October 15, 2021

Law and order

A bloody shame: Paid period leave should be law

By Gabrielle Golding and Tom Hvala

Image © Oleg Liashenko / Alamy

Australia’s workplace laws must better accommodate the reproductive body

The shifting tides caused by the #MeToo movement have impacted every Australian workplace, including the Commonwealth parliament. Because of Sex Discrimination Commissioner Kate Jenkins’ “Respect @ Work” inquiry, sexual harassment in Australian workplaces is now prohibited by the Fair Work Act and constitutes a valid reason for dismissal. These legislative changes signify the first of many, as the Sex Discrimination Commission continues to urge the federal government to impose a positive duty on employers to prevent sexual harassment.

These recent changes to Australia’s employment landscape signify an important step forward in the push for gender equality. However, they also obscure a harder, more complex, truth: Australia’s progress towards achieving gender equality is slowing. Once ranked 15th in the world, Australia is now 50th according to international rankings on a global index measuring gender equality. This stagnation looks set to solidify even further, with Australia’s Workplace Gender Equality Agency reporting that the gender pay gap has widened from 13.4 per cent to 14.2 per cent, in part due to the COVID-19 pandemic.

Innovative approaches are needed if we are to achieve gender equality at work, particularly in areas beyond sexual harassment. One way is to rethink how workplaces can better accommodate the reproductive body, from menstruation to menopause.

We argue that the introduction of a statutory paid menstrual leave scheme into the Fair Work Act would significantly improve workplace gender equality at the legislative level. In our view, the Act is shamefully lagging in supporting Australian women, and we have outlined the benefits of a statutory leave provision (as opposed to a workplace policy) in a recent Sydney Law Review article. (For ease of reference, we will use the term “women” here to refer to those who menstruate, including those who do not identify as female, acknowledging that menstruators will not necessarily identify as women. Equally, there are women who do not experience menstruation. Our aim is not to create division, but to place menstruators on an equal footing.)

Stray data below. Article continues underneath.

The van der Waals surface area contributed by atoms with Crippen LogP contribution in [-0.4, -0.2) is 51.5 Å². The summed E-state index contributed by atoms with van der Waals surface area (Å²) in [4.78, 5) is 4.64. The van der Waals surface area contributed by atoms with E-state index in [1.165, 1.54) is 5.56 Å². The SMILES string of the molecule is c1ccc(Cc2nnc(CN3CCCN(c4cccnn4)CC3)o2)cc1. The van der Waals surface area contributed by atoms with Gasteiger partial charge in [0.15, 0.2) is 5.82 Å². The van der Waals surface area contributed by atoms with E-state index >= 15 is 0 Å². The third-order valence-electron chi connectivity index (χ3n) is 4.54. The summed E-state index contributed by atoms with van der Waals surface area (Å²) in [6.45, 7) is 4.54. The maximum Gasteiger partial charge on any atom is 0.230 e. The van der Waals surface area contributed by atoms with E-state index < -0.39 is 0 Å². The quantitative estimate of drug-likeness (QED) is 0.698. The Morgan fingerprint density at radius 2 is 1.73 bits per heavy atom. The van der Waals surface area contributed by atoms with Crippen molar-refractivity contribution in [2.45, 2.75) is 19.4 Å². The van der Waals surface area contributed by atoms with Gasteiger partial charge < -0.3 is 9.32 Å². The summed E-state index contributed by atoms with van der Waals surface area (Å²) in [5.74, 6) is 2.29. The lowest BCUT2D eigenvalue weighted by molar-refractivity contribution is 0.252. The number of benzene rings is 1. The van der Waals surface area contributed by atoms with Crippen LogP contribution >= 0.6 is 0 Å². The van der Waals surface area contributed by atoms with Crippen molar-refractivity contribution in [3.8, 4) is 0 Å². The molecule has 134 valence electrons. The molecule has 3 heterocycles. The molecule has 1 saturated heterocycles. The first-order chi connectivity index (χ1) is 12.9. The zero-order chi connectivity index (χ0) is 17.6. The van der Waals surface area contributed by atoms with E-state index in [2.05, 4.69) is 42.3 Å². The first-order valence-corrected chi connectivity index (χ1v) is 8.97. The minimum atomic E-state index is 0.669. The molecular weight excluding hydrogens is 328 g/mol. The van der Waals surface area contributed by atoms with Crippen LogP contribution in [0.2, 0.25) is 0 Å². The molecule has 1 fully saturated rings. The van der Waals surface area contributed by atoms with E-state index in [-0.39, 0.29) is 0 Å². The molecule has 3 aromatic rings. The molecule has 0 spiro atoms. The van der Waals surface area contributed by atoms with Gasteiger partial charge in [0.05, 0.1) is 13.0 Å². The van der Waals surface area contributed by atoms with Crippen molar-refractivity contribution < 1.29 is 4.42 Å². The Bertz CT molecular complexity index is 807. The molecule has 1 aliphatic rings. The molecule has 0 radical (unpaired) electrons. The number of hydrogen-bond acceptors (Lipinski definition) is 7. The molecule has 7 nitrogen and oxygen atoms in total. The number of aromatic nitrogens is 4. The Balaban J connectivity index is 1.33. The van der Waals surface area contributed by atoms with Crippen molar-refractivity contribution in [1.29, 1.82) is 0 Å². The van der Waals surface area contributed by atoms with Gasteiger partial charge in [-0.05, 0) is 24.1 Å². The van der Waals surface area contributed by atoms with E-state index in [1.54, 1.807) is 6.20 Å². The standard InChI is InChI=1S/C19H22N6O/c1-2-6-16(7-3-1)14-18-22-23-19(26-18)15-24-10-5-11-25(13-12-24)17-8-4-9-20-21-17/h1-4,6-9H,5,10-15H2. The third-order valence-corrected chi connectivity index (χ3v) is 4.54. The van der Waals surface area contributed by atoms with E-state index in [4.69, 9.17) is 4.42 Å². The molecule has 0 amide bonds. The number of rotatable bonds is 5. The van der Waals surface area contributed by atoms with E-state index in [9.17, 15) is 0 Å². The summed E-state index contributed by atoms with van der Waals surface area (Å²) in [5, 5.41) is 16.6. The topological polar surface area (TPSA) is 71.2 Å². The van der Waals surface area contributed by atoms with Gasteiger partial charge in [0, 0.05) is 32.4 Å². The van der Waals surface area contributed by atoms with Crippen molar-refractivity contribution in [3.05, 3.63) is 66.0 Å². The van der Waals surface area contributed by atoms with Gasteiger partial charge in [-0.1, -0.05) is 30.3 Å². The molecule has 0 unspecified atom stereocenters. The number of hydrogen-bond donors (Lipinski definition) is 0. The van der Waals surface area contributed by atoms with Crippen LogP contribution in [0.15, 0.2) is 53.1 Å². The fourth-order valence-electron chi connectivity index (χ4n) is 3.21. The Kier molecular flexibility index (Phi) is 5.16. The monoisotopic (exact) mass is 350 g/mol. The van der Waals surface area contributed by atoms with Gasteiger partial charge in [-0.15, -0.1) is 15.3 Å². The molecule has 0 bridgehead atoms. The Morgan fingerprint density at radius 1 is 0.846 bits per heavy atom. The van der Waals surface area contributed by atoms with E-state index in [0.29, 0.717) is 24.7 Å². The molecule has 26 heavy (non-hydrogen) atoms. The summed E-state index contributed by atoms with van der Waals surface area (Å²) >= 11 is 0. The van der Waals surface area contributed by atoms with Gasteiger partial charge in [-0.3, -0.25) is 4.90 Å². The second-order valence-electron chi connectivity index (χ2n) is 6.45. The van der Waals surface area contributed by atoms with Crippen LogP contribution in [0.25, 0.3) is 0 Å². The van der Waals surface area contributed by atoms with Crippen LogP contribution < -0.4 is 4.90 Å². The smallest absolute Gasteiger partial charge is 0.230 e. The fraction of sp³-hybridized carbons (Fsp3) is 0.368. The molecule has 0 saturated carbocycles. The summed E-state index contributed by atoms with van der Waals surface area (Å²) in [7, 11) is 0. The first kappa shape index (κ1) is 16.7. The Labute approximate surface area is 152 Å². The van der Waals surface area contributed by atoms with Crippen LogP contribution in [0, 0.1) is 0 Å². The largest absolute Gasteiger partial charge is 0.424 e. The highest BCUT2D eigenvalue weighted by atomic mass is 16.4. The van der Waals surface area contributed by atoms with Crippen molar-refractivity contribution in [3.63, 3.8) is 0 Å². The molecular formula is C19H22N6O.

Currently, women with painful or heavy periods can take sick leave on the basis that their period constitutes an “illness” or “injury”, as required by section 97 of the Fair Work Act. But this approach demonstrates a lack of understanding of the ways in which menstruation can affect women. It also tacitly reinforces stereotypes that women’s issues are not worthy of proper consideration, and that women have no choice but to conform to pre-existing frameworks, which are ill equipped to cater to their needs. In any event, women who have to take time off work for their periods routinely exhaust their sick leave, forcing them to use their annual leave or take unpaid leave. To be clear: women who menstruate are not necessarily “ill” or “injured” for the purpose of accessing sick leave under the Fair Work Act. Rather, menstruation is a natural process.

Difficulty with menstruation, and its accommodation in the workplace, is a widespread concern for women globally. Around 7 to 11 per cent of Australian women have a formal diagnosis of endometriosis (which is a common cause of menstrual pain). Close to one in five women experience heavy periods and pelvic pain.